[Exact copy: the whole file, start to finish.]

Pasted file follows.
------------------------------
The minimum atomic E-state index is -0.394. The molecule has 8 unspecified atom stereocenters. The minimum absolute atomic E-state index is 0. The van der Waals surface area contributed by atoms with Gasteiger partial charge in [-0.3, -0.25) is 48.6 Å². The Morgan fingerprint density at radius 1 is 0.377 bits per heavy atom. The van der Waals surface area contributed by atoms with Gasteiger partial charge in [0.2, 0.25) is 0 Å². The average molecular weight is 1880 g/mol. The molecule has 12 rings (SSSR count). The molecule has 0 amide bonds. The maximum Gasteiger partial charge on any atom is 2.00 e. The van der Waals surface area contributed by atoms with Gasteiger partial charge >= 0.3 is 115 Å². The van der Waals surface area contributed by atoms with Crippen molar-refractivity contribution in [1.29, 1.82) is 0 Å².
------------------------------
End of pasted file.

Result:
The minimum atomic E-state index is -0.394. The molecule has 8 unspecified atom stereocenters. The minimum absolute atomic E-state index is 0. The van der Waals surface area contributed by atoms with Gasteiger partial charge in [-0.3, -0.25) is 48.6 Å². The Morgan fingerprint density at radius 1 is 0.377 bits per heavy atom. The van der Waals surface area contributed by atoms with Gasteiger partial charge in [0.2, 0.25) is 0 Å². The average molecular weight is 1880 g/mol. The molecule has 12 rings (SSSR count). The molecule has 0 amide bonds. The maximum Gasteiger partial charge on any atom is 2.00 e. The van der Waals surface area contributed by atoms with Gasteiger partial charge >= 0.3 is 115 Å². The van der Waals surface area contributed by atoms with Crippen molar-refractivity contribution in [1.29, 1.82) is 0 Å².